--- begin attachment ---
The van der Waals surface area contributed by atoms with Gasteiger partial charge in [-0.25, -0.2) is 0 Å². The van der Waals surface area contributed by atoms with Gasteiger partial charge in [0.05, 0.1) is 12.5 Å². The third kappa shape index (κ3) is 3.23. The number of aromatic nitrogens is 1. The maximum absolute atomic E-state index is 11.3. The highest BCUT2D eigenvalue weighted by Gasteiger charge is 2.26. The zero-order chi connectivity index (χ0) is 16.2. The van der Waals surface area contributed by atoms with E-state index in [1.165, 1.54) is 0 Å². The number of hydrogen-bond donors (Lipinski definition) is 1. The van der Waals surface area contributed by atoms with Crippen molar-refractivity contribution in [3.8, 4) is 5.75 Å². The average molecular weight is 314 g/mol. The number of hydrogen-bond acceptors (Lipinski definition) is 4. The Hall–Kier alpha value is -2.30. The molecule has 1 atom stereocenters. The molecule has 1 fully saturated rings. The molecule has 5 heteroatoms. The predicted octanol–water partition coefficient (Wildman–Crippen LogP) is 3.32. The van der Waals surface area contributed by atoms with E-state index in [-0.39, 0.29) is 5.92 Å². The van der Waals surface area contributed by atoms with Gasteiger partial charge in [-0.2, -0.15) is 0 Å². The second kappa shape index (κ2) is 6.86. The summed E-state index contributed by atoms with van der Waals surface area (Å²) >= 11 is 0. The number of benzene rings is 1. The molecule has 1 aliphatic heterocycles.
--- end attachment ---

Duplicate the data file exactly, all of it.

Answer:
The van der Waals surface area contributed by atoms with Gasteiger partial charge in [-0.25, -0.2) is 0 Å². The van der Waals surface area contributed by atoms with Gasteiger partial charge in [0.05, 0.1) is 12.5 Å². The third kappa shape index (κ3) is 3.23. The number of aromatic nitrogens is 1. The maximum absolute atomic E-state index is 11.3. The highest BCUT2D eigenvalue weighted by Gasteiger charge is 2.26. The zero-order chi connectivity index (χ0) is 16.2. The van der Waals surface area contributed by atoms with E-state index in [1.165, 1.54) is 0 Å². The number of hydrogen-bond donors (Lipinski definition) is 1. The van der Waals surface area contributed by atoms with Crippen molar-refractivity contribution in [3.8, 4) is 5.75 Å². The average molecular weight is 314 g/mol. The number of hydrogen-bond acceptors (Lipinski definition) is 4. The Hall–Kier alpha value is -2.30. The molecule has 1 atom stereocenters. The molecule has 1 fully saturated rings. The molecule has 5 heteroatoms. The predicted octanol–water partition coefficient (Wildman–Crippen LogP) is 3.32. The van der Waals surface area contributed by atoms with E-state index in [-0.39, 0.29) is 5.92 Å². The van der Waals surface area contributed by atoms with Gasteiger partial charge in [-0.2, -0.15) is 0 Å². The second kappa shape index (κ2) is 6.86. The summed E-state index contributed by atoms with van der Waals surface area (Å²) >= 11 is 0. The number of benzene rings is 1. The molecule has 1 aliphatic heterocycles.